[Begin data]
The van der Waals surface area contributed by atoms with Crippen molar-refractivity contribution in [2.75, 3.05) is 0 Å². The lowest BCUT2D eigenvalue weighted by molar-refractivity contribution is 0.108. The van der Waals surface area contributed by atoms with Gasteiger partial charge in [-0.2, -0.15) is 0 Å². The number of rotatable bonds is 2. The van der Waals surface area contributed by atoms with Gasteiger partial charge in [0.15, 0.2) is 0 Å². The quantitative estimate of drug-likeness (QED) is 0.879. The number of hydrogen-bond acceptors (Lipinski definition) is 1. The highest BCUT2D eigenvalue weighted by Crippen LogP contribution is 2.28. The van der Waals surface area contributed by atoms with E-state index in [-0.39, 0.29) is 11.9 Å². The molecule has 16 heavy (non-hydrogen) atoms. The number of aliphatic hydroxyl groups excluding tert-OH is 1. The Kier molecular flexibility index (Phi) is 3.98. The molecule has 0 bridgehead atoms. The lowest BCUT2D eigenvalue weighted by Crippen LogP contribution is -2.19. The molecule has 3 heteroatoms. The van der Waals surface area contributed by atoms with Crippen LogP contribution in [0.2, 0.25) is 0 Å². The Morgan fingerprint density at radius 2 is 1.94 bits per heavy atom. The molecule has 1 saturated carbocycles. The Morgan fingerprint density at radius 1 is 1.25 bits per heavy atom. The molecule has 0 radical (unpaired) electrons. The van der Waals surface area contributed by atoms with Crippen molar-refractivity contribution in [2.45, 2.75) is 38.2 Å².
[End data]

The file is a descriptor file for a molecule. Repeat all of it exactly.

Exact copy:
The van der Waals surface area contributed by atoms with Crippen molar-refractivity contribution in [2.75, 3.05) is 0 Å². The lowest BCUT2D eigenvalue weighted by molar-refractivity contribution is 0.108. The van der Waals surface area contributed by atoms with Gasteiger partial charge in [-0.2, -0.15) is 0 Å². The number of rotatable bonds is 2. The van der Waals surface area contributed by atoms with Gasteiger partial charge in [0.15, 0.2) is 0 Å². The quantitative estimate of drug-likeness (QED) is 0.879. The number of hydrogen-bond acceptors (Lipinski definition) is 1. The highest BCUT2D eigenvalue weighted by Crippen LogP contribution is 2.28. The van der Waals surface area contributed by atoms with E-state index in [-0.39, 0.29) is 11.9 Å². The molecule has 16 heavy (non-hydrogen) atoms. The number of aliphatic hydroxyl groups excluding tert-OH is 1. The Kier molecular flexibility index (Phi) is 3.98. The molecule has 0 bridgehead atoms. The lowest BCUT2D eigenvalue weighted by Crippen LogP contribution is -2.19. The molecule has 3 heteroatoms. The van der Waals surface area contributed by atoms with Crippen LogP contribution in [0.2, 0.25) is 0 Å². The Morgan fingerprint density at radius 2 is 1.94 bits per heavy atom. The molecule has 1 saturated carbocycles. The Morgan fingerprint density at radius 1 is 1.25 bits per heavy atom. The molecule has 0 radical (unpaired) electrons. The van der Waals surface area contributed by atoms with Crippen molar-refractivity contribution in [2.45, 2.75) is 38.2 Å².